6. If you have a final exam, start studying for it from the beginning of the term. It makes a huge difference: if you don’ understand something you have ample time to ask questions and to get the information. Studying in groups is also helpful: some people can only really learn something if they are trying to explain it to someone else who points out the deficiencies in the arguments.

Also important: get proper nutrition,  make sure to get some exercise and don’t forget to socialize a little bit.

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Recently I went to the dentist and had a full set of routine X-rays taken. The technology has changed a lot since my childhood. Mostly because now my dentist hooks up his laptop to an electronic device that is put in my mouth and the X-rays are ready within fractions of seconds after exposure. This way I don’t have to wait as much for the X-ray films to be developed and in the end this is a cheaper way to get the information. I’m also assured that the new electronic readers require less exposure than film so that my total radiation exposure is reduced by quite a bit.   I also get to wear the lead apron to prevent some of the soft tissues in my chest cavity and lower body from being exposed to unnecessary radiation. 

So what do X-rays actually measure? This is what I thought I would ask and answer today for my first post in a long time. Part of this question is about how the photons in the X-rays interact with matter and why is lead used to stop X-rays. 

This is very different than the superhero X-ray vision. Surprisingly, for most superheroes it is still true that lead will stop them from seeing an object.

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Our first guest blogger is Simon Catterall from Syracuse university, who graciously agreed to write a post about the ongoing research attempting to formulate supersymmetric theories on the lattice. Enjoy!

Introduction

The problem of formulating supersymmetric theories on lattices has a long history going back to the earliest days of lattice gauge theory. However, after initial efforts failed to produce useful supersymmetric lattice actions the topic languished for many years. Indeed a folklore developed that supersymmetry and the lattice were mutually incompatible. However, recently, the problem has been re-examined using new tools and ideas such as topological twisting, orbifold projection and deconstruction and a class of lattice models have been constructed which maintain one or more supersymmetries exactly at non-zero lattice spacing.

While in low dimensions there are many continuum supersymmetric theories that can be discretized this way, in four dimensions there appears to a unique solution to the constraints — N=4 super Yang-Mills. The availability of a supersymmetric lattice construction for this theory is clearly very exciting from the point of view of exploring the connection between gauge theories and string/gravitational theories. In this posting I will outline some of the key ingredients that go into these constructions, the kinds of applications that have been considered so far and highlight the remaining difficulties.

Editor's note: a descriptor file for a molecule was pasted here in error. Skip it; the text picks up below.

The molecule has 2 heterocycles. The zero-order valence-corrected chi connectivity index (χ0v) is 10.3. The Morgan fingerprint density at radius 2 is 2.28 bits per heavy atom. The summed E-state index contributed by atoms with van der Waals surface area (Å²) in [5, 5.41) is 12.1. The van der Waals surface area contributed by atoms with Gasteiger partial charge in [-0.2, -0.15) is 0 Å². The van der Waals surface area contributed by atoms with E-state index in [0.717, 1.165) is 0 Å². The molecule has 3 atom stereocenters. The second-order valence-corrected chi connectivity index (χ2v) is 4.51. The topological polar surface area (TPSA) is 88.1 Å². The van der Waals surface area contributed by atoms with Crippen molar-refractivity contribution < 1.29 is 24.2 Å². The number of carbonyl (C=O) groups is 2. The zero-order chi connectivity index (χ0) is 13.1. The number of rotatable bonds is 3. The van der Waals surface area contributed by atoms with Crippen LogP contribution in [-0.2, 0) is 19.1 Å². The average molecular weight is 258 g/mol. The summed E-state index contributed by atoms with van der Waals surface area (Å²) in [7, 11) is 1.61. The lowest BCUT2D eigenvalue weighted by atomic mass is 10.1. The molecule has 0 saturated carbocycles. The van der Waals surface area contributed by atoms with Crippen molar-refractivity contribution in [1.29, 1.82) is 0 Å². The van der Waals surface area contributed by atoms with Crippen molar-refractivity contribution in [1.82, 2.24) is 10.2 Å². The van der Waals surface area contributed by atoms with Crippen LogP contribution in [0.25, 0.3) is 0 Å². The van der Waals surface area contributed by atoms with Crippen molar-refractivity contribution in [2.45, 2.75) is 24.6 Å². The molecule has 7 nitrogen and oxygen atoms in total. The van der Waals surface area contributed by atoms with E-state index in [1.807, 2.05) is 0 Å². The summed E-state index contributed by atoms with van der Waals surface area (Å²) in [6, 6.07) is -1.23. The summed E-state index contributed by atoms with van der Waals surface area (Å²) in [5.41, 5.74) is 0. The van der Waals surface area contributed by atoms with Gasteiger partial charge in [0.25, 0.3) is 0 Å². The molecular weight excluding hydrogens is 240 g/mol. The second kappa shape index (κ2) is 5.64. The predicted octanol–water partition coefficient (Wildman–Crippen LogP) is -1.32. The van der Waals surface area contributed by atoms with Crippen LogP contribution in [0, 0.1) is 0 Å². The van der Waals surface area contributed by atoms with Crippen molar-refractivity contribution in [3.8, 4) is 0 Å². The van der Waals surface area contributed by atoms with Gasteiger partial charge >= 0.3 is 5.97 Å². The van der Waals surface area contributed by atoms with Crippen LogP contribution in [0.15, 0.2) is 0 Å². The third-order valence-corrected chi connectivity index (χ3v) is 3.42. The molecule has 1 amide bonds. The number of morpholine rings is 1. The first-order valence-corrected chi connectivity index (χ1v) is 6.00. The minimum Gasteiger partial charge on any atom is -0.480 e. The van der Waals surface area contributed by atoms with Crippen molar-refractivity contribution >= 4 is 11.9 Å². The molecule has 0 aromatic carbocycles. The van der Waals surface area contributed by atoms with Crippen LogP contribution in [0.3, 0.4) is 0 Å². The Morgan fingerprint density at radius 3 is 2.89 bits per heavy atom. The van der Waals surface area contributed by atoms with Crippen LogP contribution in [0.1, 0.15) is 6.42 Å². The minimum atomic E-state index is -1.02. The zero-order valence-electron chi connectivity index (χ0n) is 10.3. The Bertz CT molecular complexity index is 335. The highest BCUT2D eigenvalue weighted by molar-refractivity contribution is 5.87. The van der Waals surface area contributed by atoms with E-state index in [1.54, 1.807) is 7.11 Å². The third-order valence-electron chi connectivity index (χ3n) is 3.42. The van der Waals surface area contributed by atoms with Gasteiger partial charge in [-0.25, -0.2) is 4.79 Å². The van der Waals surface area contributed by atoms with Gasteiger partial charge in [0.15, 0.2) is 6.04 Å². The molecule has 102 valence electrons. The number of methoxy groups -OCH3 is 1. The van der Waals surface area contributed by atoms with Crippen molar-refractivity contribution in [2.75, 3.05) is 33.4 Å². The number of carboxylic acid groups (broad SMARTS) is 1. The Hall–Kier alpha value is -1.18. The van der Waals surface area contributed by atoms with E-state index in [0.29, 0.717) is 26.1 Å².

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The past few weeks have been a non-stop roller coaster of deadlines that I have had to meet. Althought I have started to learn to say NO to people when they ask me if I can do certain things, I have said YES for too many things that have had a deadline recently, and I’m not out of the morass yet. This was an unforeseen scheduling issue where I thought some tasks would take a lot less time than they actually did, so I was caught with poor planning in a situation where I have to live with turning in the work for the deadline of the day and foregoing every other activity (except those that are absolutely necessary to retain my sanity).

The biggest issue is that on many of these tasks I felt a strong moral obligation to do the jobs required, because they have to be done by someone, and they are important. This is after I had committed myself to some less important tasks.

The rate of headaches I’ve had recently has increased, my intake of coffee and sugar to deal with them and to help me cope has increased and overall the stress factor has been demoralizing. The good news is that now I can start to see the light at the end of the tunnel, but I’m not there yet.

I thought a five minute rant on the blog would help. I also thought that it would be good advise to tell people to keep track of deadlines so that they don’t pile up as much. Sometimes it is inevitable and as they say, “you have to roll with the punches”.

Feel free to vent on this space if you are feeling the weight of the world on your shoulders at the moment.

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i-Switch

My love affair with computers and computer science started before entering high school. During seventh grade, I used to pack my lunch twice a week, and take the bus after school to Tel-Aviv university. There I got acquainted with a whole new world, involving programming languages, punch cards, and room-filling humming machines called computers. Those monstrosities could do amazing things if you patiently feed those punch cards to them, one by one, and wait, and wait…Unless of course there was a syntax error, I became sort of an expert on those.

My love affair with computers and computer science ended in college, after one semester as a computer science major. I still think that the ideas behind theoretical computer science are some of the deepest I was ever exposed to, and discrete mathematics continues to be my paradigm for a grab bag full of pleasingly clever tricks. But, the thing I took most from that semester is the following insight: the only thing more mind-numbingly dull than writing code is debugging code. Any profession that would involve large dose of those pleasures will seriously compromise my ability to hold on to my sanity, not to mention my pleasant demeanor and good manners.